The central objective of this project is to develop new abstractions for programming of networks, with modular constructs. We will provide rigorous semantic probabilistic foundations, enabling quantitative reasoning, and semantic foundations for concurrency. This will serve as a solid platform for program analysis tools where compositional reasoning about complex interactions will be a reality. These are the main strands of the project:

Probabilistic reasoning

NetKAT is a domain-specific language that can be used to compositionally specify and verify deterministic policies of Software Defined Networks (SDNs). We will work on developing a conservative probabilistic extension of the language – ProbNetKAT. This will enable programming and verification of probabilistic features in SDN, such as: We will use the foundational insights gained in devising the semantics of ProbNetKAT to develop a scalable tool for verifying probabilistic network programs.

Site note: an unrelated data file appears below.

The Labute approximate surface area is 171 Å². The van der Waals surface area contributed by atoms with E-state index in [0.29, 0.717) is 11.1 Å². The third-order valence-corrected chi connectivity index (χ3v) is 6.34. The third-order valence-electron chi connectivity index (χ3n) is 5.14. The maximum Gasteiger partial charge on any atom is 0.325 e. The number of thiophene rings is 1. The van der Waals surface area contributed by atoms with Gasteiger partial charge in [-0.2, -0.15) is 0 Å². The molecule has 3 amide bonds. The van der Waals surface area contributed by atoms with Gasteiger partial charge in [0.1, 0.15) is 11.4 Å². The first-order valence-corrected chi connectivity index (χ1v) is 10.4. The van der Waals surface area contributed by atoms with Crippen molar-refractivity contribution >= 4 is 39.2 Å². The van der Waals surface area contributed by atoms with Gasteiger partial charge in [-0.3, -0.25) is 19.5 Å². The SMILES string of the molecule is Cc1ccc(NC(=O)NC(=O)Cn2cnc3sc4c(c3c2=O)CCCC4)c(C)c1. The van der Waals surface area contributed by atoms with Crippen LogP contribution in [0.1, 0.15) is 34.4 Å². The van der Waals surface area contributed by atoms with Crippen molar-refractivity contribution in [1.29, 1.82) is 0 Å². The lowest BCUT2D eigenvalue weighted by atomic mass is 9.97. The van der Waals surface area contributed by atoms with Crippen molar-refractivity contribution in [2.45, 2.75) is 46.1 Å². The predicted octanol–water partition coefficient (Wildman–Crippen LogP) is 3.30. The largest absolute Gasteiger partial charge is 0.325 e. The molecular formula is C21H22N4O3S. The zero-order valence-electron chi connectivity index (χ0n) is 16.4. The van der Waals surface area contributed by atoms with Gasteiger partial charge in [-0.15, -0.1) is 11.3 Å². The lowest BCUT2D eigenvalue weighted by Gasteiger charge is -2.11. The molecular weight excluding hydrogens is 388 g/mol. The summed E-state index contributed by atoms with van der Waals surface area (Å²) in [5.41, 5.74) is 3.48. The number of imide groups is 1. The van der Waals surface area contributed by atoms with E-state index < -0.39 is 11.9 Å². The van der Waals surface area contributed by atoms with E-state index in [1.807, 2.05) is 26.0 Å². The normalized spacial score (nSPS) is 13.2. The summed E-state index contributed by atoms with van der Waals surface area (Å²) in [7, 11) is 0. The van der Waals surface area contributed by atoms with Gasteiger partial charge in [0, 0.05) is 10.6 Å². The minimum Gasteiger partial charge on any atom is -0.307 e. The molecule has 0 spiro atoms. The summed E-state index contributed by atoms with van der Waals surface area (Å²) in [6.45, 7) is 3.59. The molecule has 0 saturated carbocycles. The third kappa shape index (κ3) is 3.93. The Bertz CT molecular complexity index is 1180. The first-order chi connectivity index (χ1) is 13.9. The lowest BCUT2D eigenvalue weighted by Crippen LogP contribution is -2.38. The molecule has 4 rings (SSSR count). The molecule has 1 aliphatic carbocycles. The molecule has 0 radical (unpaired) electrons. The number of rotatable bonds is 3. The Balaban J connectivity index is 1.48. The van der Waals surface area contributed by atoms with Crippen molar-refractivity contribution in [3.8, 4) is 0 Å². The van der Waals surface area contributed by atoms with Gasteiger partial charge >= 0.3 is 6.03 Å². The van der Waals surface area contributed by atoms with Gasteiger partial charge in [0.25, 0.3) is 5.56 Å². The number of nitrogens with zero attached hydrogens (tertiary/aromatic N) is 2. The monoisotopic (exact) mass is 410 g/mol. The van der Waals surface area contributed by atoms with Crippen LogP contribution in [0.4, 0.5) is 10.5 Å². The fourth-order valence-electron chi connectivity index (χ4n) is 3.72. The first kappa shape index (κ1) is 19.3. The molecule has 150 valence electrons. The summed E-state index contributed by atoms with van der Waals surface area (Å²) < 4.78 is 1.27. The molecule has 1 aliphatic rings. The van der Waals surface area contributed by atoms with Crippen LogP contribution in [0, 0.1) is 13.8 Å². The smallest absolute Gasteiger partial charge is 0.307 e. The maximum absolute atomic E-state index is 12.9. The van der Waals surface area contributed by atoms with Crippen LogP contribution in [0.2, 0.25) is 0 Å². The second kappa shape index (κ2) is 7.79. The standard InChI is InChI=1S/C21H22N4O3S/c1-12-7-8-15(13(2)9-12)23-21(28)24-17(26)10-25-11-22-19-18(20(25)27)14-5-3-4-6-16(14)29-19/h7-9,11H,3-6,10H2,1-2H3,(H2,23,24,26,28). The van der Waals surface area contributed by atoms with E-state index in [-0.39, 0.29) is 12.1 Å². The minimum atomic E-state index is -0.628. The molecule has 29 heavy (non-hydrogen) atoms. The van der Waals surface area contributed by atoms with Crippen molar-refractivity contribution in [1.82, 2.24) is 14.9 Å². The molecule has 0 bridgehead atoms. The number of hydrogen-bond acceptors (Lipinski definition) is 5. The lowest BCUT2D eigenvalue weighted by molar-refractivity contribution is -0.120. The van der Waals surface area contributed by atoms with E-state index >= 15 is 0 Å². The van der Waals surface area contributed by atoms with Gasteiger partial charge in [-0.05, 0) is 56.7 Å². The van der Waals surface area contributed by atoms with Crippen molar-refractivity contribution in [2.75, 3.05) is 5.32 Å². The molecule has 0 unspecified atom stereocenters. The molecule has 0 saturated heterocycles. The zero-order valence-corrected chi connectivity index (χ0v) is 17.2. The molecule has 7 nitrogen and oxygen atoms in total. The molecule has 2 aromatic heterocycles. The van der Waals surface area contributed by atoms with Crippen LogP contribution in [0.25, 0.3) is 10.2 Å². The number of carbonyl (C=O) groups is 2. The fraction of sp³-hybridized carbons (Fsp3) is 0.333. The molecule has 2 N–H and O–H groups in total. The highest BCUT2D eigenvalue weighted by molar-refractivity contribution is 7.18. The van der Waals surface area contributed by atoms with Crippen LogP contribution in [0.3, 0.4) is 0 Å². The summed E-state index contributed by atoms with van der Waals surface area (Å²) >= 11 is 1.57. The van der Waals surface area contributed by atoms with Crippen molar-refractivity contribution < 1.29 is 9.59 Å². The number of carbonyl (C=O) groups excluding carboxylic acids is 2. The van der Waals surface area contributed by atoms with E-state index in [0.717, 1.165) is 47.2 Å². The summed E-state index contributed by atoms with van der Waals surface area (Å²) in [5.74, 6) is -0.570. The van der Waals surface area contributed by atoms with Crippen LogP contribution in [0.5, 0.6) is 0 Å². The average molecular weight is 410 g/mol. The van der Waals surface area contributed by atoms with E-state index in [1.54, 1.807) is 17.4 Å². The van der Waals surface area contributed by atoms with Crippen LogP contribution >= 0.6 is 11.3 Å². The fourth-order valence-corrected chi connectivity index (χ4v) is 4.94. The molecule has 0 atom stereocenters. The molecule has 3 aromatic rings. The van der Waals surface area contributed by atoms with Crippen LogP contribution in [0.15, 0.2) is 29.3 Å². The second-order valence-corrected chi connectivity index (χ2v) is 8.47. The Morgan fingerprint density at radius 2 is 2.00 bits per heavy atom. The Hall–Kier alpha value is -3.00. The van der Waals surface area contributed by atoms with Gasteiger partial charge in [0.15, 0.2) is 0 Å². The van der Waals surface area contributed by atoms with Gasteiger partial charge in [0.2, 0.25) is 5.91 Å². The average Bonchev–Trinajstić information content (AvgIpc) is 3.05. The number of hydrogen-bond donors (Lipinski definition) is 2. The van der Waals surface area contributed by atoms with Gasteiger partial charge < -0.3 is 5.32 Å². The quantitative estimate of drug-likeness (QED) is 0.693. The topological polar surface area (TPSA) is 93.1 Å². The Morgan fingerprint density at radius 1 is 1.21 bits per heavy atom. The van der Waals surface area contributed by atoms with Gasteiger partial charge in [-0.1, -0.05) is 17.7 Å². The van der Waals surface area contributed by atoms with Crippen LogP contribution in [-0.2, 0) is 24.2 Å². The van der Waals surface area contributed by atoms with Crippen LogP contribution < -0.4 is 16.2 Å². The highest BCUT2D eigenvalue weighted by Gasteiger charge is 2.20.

Networks are inherently concurrent systems, for instance when processing a packet using multiple tables simultaneously, or perhaps even multiple devices, such as a firewall and an intrusion detection system. We will extend NetKAT with constructs to express and verify concurrency in packet processing. We will need to: We will base our explorations on Concurrent Kleene Algebra (CKA), extending results on soundness and completeness, as well as algorithms for (bi)simulation.

Verification via model learning

We will explore formally verifying code compiled from a high-level language into low-level code running on a network. We will explore recent results on categorical automata learning and use NetKAT to learn models of basic networking behaviour, such as packet forwarding and filtering. The challenge will be on finding bugs and their source: The obstacle in this application will be engineering the interface between the information needed for the learning process and what is available from the network program, hardware, or compiler.